My Take

Carrie Lam steels herself for a bumpy ride

Palace Museum and hi-tech hub on long-idle land at border are both worthy projects initiated by the chief executive hopeful, yet critics are not convinced

PUBLISHED : Monday, 09 January, 2017, 2:16am
UPDATED : Monday, 09 January, 2017, 2:16am

Timeo Danaos et dona ferentes. That was the Latin phrase that Sean Connery quoted, in the 1996 action film The Rock, to Nicolas Cage, who helpfully translated it for us as “I fear the Greeks, even when they bear gifts.”

Our legislature is no longer filled with English public school-educated Brits well-versed in the ancient language. Otherwise, they might have quoted the famous line from Virgil’s Aeneid during a grilling of Chief Secretary Carrie Lam Cheng Yuet-ngor over the planned Hong Kong version of the Palace Museum at the arts hub. The Virgil line helpfully sums up the furore over the museum: just substitute Greeks with Chinese. Too bad, nowadays, instead of useful classical references to the Trojan Horse, we have the usual lawmakers jumping on their high horses.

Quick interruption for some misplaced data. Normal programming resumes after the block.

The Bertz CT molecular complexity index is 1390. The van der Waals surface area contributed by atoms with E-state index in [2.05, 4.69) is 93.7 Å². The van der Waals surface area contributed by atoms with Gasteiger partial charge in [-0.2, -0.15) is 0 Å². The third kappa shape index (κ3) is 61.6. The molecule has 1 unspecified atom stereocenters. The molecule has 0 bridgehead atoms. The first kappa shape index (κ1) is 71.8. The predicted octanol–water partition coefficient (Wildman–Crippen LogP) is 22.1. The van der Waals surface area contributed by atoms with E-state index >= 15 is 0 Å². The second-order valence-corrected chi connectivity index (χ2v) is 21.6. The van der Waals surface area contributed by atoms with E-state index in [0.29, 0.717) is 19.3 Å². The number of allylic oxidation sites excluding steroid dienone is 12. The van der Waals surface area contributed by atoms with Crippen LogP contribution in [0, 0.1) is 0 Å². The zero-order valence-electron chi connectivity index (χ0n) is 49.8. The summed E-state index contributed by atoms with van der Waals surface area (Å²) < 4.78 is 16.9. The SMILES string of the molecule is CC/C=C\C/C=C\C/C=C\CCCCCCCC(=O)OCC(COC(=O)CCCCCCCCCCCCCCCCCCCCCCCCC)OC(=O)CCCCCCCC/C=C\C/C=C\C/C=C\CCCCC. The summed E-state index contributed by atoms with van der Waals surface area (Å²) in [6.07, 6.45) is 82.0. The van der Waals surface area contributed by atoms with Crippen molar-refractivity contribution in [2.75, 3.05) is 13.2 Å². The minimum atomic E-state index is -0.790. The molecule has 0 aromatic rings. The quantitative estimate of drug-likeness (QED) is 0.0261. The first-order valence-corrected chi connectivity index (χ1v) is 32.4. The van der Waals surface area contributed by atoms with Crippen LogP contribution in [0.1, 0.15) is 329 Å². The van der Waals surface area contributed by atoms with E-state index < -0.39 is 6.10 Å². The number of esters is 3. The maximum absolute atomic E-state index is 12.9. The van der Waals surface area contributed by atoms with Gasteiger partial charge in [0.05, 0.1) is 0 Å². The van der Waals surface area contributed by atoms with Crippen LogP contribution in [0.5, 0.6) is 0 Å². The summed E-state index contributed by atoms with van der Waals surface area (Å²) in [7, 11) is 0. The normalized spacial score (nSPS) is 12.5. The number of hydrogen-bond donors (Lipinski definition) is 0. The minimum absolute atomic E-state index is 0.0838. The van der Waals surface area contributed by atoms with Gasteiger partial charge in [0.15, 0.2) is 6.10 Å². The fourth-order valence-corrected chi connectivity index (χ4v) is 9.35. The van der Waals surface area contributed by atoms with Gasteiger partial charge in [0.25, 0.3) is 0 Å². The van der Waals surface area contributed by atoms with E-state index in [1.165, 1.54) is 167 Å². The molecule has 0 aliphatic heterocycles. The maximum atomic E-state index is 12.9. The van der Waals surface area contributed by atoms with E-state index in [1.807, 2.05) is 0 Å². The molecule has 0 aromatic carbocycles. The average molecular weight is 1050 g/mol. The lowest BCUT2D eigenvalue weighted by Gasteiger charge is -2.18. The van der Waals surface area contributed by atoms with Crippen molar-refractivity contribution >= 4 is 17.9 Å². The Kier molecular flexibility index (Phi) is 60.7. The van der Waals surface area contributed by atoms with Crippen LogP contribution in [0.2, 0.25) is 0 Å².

“Hongkongers were left in the dark,” lawmaker Claudia Mo Man-ching said. “You treated Hongkongers as nothing. It’s the darkest deed of your three-decade-long career.”

Her former Civic Party colleague, Kwok Ka-ki, has demanded that Lam apologise. “[It’s] a perfect illustration of how core values are twisted,” he said.

Chief Secretary Carrie Lam urged to come clean on architect for Hong Kong Palace Museum

If you didn’t know what they were ranting about, you would have thought someone had unearthed a major government scandal or conspiracy. As it was, they were unhappy that the public were not consulted over a project that had the Jockey Club funding a museum to house some of the nation’s most valuable treasures in Hong Kong at no cost to the public coffers.

As my fellow Post columnist Michael Chugani has observed, if they were to display the British royal crown jewels or masterpieces from the Louvre, no one would have done a thing. But anything to do with the mainland is suspect. We no longer have the ability to pick and choose battles. Everything is war, however minor or irrelevant. That’s paranoia fuelled by the usual pan-democratic opportunism. Their strategy has been to discredit the government by any means to make it into a self-fulfilling prophecy that the entire political system doesn’t work.

Since Lam is about to run for the top job, the discrediting campaign has started. The museum has been a godsend; also the planned hi-tech hub at the Lok Ma Chau Loop. Both have been her babies. “Smearing or humiliating me is fine,” Lam said.

She is steeling herself for the next five years.